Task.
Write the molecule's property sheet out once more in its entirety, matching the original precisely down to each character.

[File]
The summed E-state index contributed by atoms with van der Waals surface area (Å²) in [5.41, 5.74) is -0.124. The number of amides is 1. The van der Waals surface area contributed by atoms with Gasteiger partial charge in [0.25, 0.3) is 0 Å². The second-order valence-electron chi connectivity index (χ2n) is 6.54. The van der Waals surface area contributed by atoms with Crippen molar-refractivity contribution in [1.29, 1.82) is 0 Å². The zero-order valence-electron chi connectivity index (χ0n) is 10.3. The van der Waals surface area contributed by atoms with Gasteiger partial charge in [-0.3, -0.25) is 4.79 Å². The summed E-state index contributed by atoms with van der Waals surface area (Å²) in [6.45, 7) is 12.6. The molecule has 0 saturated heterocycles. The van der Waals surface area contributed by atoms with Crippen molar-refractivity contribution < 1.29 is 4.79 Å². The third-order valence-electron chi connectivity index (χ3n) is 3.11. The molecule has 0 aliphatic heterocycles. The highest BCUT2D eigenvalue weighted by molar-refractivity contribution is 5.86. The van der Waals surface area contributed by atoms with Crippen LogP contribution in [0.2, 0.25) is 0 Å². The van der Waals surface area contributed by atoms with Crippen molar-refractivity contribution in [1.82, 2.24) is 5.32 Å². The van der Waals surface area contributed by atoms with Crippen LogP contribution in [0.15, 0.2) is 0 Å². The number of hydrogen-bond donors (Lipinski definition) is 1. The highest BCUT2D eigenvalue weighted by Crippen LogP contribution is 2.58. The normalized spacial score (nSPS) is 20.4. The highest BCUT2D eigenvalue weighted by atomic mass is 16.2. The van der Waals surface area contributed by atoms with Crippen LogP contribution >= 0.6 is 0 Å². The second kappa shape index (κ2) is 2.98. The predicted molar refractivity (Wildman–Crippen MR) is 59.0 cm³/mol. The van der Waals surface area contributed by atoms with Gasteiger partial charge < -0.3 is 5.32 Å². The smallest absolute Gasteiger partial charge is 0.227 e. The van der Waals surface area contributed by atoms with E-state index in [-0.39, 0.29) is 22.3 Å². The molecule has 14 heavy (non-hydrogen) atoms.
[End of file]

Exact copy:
The summed E-state index contributed by atoms with van der Waals surface area (Å²) in [5.41, 5.74) is -0.124. The number of amides is 1. The van der Waals surface area contributed by atoms with Gasteiger partial charge in [0.25, 0.3) is 0 Å². The second-order valence-electron chi connectivity index (χ2n) is 6.54. The van der Waals surface area contributed by atoms with Crippen molar-refractivity contribution in [1.29, 1.82) is 0 Å². The zero-order valence-electron chi connectivity index (χ0n) is 10.3. The van der Waals surface area contributed by atoms with Gasteiger partial charge in [-0.3, -0.25) is 4.79 Å². The summed E-state index contributed by atoms with van der Waals surface area (Å²) in [6.45, 7) is 12.6. The molecule has 0 saturated heterocycles. The van der Waals surface area contributed by atoms with Crippen molar-refractivity contribution < 1.29 is 4.79 Å². The third-order valence-electron chi connectivity index (χ3n) is 3.11. The molecule has 0 aliphatic heterocycles. The highest BCUT2D eigenvalue weighted by molar-refractivity contribution is 5.86. The van der Waals surface area contributed by atoms with Crippen LogP contribution in [0.2, 0.25) is 0 Å². The van der Waals surface area contributed by atoms with Crippen molar-refractivity contribution in [1.82, 2.24) is 5.32 Å². The van der Waals surface area contributed by atoms with Crippen LogP contribution in [0.15, 0.2) is 0 Å². The number of hydrogen-bond donors (Lipinski definition) is 1. The highest BCUT2D eigenvalue weighted by Crippen LogP contribution is 2.58. The normalized spacial score (nSPS) is 20.4. The highest BCUT2D eigenvalue weighted by atomic mass is 16.2. The van der Waals surface area contributed by atoms with Crippen LogP contribution >= 0.6 is 0 Å². The second kappa shape index (κ2) is 2.98. The predicted molar refractivity (Wildman–Crippen MR) is 59.0 cm³/mol. The van der Waals surface area contributed by atoms with Gasteiger partial charge < -0.3 is 5.32 Å². The smallest absolute Gasteiger partial charge is 0.227 e. The van der Waals surface area contributed by atoms with E-state index in [-0.39, 0.29) is 22.3 Å². The molecule has 14 heavy (non-hydrogen) atoms.